In order to stay competitive we need to continue to advance our most competitive industries and seek out new ones that revolutionize life enough such that they become the next "semiconductor industry". One example is the development of new/economical energy generation/transport methods such as Nuclear/solar/wind/"clean coal"/bio-fuel/wave/geothermal/fuel cells/batteries/etc. Another example, more applicable to this discussion, is commercialized space travel.

    We've reached a point where the price of space travel is withing "spitting distance" of being cheap enough for commercial ventures to develop their own vehicle/stations. There are already a number of start-ups that are flirting with it such as Virgin Galactic developing a sub-orbital vehicle and Bigilow Aaerospace designing fractional size prototype space stations but implementing vehicles capable of re-entry and full size/fully functional stations will be much, much more expensive. Government grants are a way to accelerate the development of this technology and, potentially, open up the field to a broader market faster in the same way the plumitting cost of semiconductors in the 80's made it possible for everyone in the country to have a computer on their desk within a decade or so instead of just big companies/colleges having expensive supercomputers.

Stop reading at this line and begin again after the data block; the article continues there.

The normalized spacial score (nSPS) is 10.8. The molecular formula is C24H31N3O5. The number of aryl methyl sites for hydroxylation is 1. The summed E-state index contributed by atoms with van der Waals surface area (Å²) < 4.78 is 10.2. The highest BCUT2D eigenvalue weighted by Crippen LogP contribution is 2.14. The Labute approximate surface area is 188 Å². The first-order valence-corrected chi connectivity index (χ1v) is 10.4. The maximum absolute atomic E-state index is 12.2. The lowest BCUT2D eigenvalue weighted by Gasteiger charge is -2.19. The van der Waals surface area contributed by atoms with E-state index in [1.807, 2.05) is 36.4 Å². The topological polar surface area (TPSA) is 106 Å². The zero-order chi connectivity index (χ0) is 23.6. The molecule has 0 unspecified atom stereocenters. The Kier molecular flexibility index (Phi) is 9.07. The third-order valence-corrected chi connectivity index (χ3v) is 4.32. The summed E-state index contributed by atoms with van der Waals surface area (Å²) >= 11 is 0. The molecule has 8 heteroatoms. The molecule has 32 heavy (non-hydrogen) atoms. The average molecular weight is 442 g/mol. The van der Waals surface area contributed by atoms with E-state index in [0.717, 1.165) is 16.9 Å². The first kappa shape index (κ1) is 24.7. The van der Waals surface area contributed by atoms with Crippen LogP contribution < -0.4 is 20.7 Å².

Right now, the only, practical, uses for space travel are communications satellites, military, GPS, and pure research. Sure, there have been a few tourist that have been lucky enough to go to the ISS, but even at the high prices they've paid, they don't represent a realistic "industry". If we could get the cost of entry to drop by an order of magnitude (which is realistic to expect when you take it out of the hands of a military-like organization like NASA, implement the most modern tech, and increase the number of flights to take advantage of economies of scale) then it should open up all sorts of other growth markets for things like tourism, power generation/transmission, commercial materials science development/production, and the mining of things like the moon and asteroids for rare materials.

    So, sinking a mere $50 million (mere in government terms as well as relation to what it takes to get anything of significance done in today's world, of course) is a small price to pay if it can help someone like Burt Rutan produce a low cost vehicle that opens up a revolutionary new industry to help re-grow the economy.

  • Dragon (Score:3, Interesting)

    by CrimsonAvenger (580665) on Tuesday August 11, 2009 @01:39PM (#29027063)

    Seems like SpaceX's Dragon capsule is a good start in that direction already. It's intended to carry seven to/from the ISS.

    And it has the advantage of being under development already, and under construction already.